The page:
In a story from SpaceDaily/Sputnik News, it’s fully apparent that under our current ability to detect incoming asteroid or comet impactor we may never have any warning.
“Because there may be media coverage tomorrow, I’m alerting you that in about 30 mins a 57-130 meter sized asteroid will pass Earth at only 0.19 lunar distances (48,000 miles)”, wrote Lindley Johnson, NASA’s planetary defence officer on 24 July.Sputnik News, September 21, 2019
In the 21st Century, when we know what these things can do, and how devastating they have been on a global scale, we still can’t do any better?
As for stopping them? We have ideas, but almost no practical knowledge of things we can do. That’s alarming to an outsized degree, if you really think about it.
I really try to resist being an alarmist, because I don’t think that the purpose of being a human being is to be scared all the time. We’re not lower animals scurrying around in fear of being some predator’s meal. In fact, in most environments, we’re the apex predator if that’s the goal we set for ourselves at any given time. We have big, complex brains, capable of abstract thought and blessed with the opportunities for leisure and internal self-improvement because for most of our lives, we’re able to keep predators at bay. It’s a nice setup we have.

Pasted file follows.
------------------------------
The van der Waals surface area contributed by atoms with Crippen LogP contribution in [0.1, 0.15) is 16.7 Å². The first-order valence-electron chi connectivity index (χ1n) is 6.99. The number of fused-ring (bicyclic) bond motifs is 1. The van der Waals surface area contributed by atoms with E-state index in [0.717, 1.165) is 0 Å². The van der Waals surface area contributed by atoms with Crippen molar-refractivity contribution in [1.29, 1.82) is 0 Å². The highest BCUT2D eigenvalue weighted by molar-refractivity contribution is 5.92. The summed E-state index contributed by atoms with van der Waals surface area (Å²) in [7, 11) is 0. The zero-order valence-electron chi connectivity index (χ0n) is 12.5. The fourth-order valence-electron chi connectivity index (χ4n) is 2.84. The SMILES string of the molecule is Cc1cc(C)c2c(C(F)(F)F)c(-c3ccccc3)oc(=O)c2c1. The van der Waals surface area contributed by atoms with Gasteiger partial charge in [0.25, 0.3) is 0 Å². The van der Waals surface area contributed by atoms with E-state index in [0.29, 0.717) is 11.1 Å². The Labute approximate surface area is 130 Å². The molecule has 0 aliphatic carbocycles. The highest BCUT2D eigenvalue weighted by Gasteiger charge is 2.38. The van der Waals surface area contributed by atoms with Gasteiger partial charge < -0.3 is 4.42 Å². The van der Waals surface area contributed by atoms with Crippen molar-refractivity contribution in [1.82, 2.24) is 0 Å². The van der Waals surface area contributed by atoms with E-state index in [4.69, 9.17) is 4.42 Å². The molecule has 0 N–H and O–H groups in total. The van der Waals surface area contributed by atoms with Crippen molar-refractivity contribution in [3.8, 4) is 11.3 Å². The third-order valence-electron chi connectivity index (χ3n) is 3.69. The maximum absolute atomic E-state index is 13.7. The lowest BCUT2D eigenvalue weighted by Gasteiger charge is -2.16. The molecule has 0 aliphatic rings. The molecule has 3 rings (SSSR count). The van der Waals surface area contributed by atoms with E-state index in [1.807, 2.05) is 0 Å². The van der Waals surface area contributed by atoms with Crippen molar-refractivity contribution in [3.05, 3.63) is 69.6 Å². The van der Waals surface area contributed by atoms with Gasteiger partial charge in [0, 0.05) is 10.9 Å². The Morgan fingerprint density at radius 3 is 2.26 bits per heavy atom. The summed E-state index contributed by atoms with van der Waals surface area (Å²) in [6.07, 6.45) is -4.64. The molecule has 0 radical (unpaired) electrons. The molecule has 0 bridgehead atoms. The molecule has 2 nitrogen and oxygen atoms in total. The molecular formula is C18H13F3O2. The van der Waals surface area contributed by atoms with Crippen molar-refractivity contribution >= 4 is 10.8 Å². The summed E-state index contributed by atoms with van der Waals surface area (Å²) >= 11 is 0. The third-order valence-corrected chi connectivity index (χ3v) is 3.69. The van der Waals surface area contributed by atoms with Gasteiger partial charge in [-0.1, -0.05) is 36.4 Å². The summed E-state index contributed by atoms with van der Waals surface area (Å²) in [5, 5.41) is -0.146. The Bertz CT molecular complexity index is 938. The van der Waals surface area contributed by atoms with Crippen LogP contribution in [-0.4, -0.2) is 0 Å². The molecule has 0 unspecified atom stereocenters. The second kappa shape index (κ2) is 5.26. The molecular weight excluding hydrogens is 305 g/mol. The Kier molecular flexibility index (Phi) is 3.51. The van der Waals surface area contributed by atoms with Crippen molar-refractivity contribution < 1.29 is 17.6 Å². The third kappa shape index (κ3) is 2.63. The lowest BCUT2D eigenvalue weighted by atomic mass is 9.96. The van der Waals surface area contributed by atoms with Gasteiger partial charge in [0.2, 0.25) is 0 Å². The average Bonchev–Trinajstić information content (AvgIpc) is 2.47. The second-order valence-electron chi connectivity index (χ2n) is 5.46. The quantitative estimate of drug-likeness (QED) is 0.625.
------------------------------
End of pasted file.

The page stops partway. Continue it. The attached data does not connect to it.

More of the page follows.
We’re wasting it, of course, this blessing. If we’re taken out by a space rock or a giant snowball, we really have ourselves to blame.
As much as I see the Outbound mission as space exploration and exploitation for human improvement, I am more and more convinced that the main need we have is for planetary defense. There several things we can do:
- Get Off-World and spread humanity around the Solar System.
- Shield ourselves (Terrestrially and Off-World) from Solar events.
- Devise means of detecting AND mitigating inbound Impactors.
Strategy 1 is helpful in dealing with most anything that threatens our species, insomuch that it just removes us from the equation. If something horrible and cataclysmic happens to the Earth, we are somewhat protected by having at least some of us located elsewhere. Certainly, that’s of little help to those remaining behind on the Homeworld, other than perhaps the Off-Worlders coming down to help after an event.
Strategy 2 is good because we may be able to preserve humanity on Earth. Of course, that does little to help guard against impact events. That’s where Strategy 3 must come into play.
More effort needs to be expended on stopping the space rocks, and I think the very first goal is to get better at detecting them in the first place.